Spellbinder Saturday: Certainly Not a Waste!

Easy as A, B, C . . . from HAW is for Wasted

Today’s spellbinder: W is for Wasted by Sue Grafton. This is neither middle-grade nor young adult fare, nor is Grafton a Utah writer. The series, however, is spellbinding and that’s what counts.

This is the twenty- first book in the Kinsey Millhone series; the first one published in 1982. This series differs from many others in that Kinsey ages about one year every two and a half books. W is for Wasted actually takes place in the fall of 1988. Other series just sort of ignore the fact that a year or two passes from book to book. Time marches on, but the protagonist never ages.

By sticking to her timeline, only six years has passed since the first book (A is for Alibi). As a result, Kinsey has no cell phone, no Internet, no iPad; all computers are non-graphic driven; Kinsey has to do things the old fashioned way.

The action takes place in Santa Teresa, CA. The town is based, loosely, on Bakersfield, CA but is directly on the coast.

For those of you who have never read a Millhone mystery, I assure you, you’ll like it. The pacing is just fast enough to keep you moving forward, but detailed enough to where you won’t be lost. There are no surprises; you see everything Kinsey sees, unlike some mysteries where the protagonist drops some previously unknown fact in the middle of telling who-done-it.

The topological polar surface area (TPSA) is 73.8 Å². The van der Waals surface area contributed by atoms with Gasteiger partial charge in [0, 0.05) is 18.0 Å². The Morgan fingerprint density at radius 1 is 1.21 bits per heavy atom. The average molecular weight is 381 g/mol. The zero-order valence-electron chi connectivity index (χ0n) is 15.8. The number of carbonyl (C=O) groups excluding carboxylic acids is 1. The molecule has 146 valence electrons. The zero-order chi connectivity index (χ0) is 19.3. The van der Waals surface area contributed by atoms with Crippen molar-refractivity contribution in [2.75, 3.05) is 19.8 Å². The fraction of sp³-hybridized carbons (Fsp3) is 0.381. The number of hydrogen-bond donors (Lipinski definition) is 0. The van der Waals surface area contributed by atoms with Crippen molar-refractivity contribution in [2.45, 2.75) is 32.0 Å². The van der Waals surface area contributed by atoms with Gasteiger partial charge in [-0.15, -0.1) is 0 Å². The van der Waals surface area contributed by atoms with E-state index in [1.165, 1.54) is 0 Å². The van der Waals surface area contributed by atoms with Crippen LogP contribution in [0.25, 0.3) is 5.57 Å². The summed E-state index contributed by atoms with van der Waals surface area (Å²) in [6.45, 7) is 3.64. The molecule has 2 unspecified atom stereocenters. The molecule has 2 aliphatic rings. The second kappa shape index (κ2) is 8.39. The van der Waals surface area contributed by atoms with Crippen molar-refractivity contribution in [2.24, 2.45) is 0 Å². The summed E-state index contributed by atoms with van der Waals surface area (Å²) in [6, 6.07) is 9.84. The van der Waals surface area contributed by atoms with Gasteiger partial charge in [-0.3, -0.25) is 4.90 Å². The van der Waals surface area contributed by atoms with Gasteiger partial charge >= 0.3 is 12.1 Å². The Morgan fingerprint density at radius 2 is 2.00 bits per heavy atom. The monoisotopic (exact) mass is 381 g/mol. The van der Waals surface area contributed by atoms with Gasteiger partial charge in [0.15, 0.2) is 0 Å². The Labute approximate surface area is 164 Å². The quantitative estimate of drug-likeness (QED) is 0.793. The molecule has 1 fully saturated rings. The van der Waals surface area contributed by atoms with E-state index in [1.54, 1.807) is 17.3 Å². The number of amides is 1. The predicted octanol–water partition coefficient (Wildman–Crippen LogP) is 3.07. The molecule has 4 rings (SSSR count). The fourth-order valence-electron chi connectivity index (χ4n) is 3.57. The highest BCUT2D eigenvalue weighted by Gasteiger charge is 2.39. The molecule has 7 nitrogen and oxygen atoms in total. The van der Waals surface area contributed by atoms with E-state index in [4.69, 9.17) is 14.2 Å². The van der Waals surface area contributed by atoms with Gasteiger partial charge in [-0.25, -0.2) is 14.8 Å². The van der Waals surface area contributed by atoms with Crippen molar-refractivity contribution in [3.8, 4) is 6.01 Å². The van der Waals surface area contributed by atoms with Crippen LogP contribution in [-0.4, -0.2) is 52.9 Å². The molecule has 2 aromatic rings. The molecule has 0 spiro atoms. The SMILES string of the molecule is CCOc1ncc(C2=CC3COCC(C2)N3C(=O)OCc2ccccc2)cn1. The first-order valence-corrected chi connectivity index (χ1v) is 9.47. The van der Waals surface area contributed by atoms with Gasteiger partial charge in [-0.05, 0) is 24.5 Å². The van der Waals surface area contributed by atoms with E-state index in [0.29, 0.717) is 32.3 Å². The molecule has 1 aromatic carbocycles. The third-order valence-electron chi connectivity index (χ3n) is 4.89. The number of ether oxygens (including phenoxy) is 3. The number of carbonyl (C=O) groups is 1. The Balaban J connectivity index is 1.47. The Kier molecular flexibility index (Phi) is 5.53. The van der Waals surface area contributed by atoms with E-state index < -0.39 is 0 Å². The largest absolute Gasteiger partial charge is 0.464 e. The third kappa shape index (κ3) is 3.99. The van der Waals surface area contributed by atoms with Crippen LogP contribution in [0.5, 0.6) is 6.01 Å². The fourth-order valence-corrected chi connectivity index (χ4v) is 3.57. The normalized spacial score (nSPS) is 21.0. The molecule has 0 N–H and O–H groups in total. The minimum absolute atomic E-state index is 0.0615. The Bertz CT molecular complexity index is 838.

W is for Wasted starts out with two seemingly unrelated deaths: a PI who’s robbed and murdered and, a couple of months later, a homeless man who dies on the beach from kidney and liver damage. You know immediately they’re related but have no idea how or why; otherwise, they both wouldn’t be mentioned in the beginning of what becomes an intense search for the facts.

As usual, Grafton has crafted characters who are completely three-dimensional, some new and some from Kinsey’s past; there are even new relatives… distant cousins, but relatives just the same. Oh, and a whole lot of money.

By the time the smoke clears, everything ties together in a nice bow, but there are still story arcs open… just like real life. Will Kinsey have any more run-ins with her newly found relatives? What’s going to happen to the half-million dollars? Will she really get rid of the Mustang?

Kinsey Millhone is one of the best characters in the genre’ of mystery and Grafton is one of the best in the business. If you haven’t read any of the series, I highly recommend you get yourself to the library and find, if possible, A is for Alibi. Trust me, you’ll move on to B, C, all the way to W. Of course, by the time you get to W, X may already be out.

I’m looking forward to it.

See you Tuesday for new Tips.


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Filed under Softcover, Spellbinder

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